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Obama chooses Elena Kagan for Supreme Court

President Barack Obama (R) and Vice President Joe

President Barack Obama (R) and Vice President Joe Biden (L) applaud as Solicitor General Elena Kagan accepts her nomination to the Supreme Court during an event in the East Room of the White House in Washington, DC, May 10, 2010. Photo Credit: Getty/JIM WATSON

WASHINGTON - President Barack Obama nominated Solicitor General Elena Kagan to the Supreme Court on Monday, declaring the former Harvard Law School dean “one of the nation’s foremost legal minds.” She would be the court’s youngest justice and give it three female members for the first time.

The nomination to replace liberal retiring Justice John Paul Stevens set the stage for a potentially bruising summertime confirmation battle before the court begins its next session, though mathematically Democrats should be able to prevail in the end.

At 50, Kagan is relatively young for the lifetime post and could help shape the high court’s decisions for decades. If confirmed by the Senate, she would become only the fourth female justice in history.

Obama cited what he called Kagan’s “openness to a broad array of viewpoints” and her “fair mindedness.”

Standing beside the president in the East Room of the White House, Kagan said she was “honored and humbled by this nomination.”

“I look forward to working with the Senate in the next stage of this process, and I thank you again, Mr. President, for this honor of a lifetime,” she said.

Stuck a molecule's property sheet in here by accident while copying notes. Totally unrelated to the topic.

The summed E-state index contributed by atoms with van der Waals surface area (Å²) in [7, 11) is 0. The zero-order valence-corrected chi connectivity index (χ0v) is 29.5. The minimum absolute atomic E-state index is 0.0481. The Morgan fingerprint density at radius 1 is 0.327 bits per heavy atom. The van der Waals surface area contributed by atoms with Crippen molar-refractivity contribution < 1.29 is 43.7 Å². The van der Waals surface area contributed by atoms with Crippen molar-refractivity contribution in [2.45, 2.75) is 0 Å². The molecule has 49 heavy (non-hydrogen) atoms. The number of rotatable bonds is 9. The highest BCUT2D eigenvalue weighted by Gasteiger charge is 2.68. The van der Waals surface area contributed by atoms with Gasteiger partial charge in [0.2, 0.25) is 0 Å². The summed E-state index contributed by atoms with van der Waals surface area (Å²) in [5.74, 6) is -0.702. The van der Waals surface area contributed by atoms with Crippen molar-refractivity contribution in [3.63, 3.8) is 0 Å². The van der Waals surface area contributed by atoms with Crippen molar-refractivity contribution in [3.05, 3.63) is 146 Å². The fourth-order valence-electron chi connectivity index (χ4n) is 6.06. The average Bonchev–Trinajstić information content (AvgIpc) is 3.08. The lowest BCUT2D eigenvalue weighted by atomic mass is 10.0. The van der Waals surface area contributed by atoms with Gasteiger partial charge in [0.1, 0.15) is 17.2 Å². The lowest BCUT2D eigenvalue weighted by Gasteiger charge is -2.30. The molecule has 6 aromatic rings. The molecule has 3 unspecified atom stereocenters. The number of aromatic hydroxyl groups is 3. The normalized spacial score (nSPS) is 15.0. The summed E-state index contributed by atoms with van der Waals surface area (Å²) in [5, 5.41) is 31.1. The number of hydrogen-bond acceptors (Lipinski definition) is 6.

Republicans are expected to criticize her for attempting to bar military recruiters from the Harvard Law campus while she was dean. That issue was used against her by critics during her confirmation hearing last year for her current post.

Democratic officials said Kagan would begin making the rounds of senators’ offices on Wednesday.

With control of 59 votes in the Senate, Democrats should be able to win confirmation. However, if all 41 Republicans vote together, they could delay a vote with a filibuster.

Republicans have shown no signs in advance that they would try to prevent a vote on Kagan, but they are certain to grill her in confirmation hearings over her experience, her thin record of legal writings and her decisions at Harvard.

The senator who will preside over her confirmation hearing, Democrat Patrick Leahy of Vermont, said, “The Senate should confirm Ms. Kagan before” Labor Day.

“Our constituents deserve a civil and thoughtful debate on this nomination, followed by an up-or-down vote,” said the chairman of the Senate Judiciary Committee.

The Republican Senate leader, Mitch McConnell of Kentucky, said his party would make sure there was a “thorough process, not a rush to judgment” on the nomination.

“Judges must not be a rubber stamp for any administration. Judges must not walk into court with a preconceived idea of who should win,” he said, adding that Republicans would have a vigorous debate on that principle.

Alabama Sen. Jeff Sessions, top Republican on the Judiciary Committee that will conduct the confirmation hearing, said the president’s timetable for a vote by early August “should be doable.” He said Kagan’s lack of experience as a judge was a weakness but wouldn’t disqualify her.

Sen. James M. Inhofe, R-Okla., said flatly that he would oppose Kagan. He said she had shown “seeming contempt” for the Senate confirmation process and a “lack of impartiality when it comes to those who disagree with her position.”

Obama introduced Kagan as “my friend.” Kagan and Obama both taught at the University of Chicago Law School in the early 1990s.

“Elena is widely regarded as one of the nation’s foremost legal minds. She’s an acclaimed legal scholar with a rich understanding of constitutional law. She is a former White House aide, with a life- long commitment to public service and a firm grasp of the nexus and boundaries between our three branches of government,” Obama said.

Kagan served in the Clinton White House.

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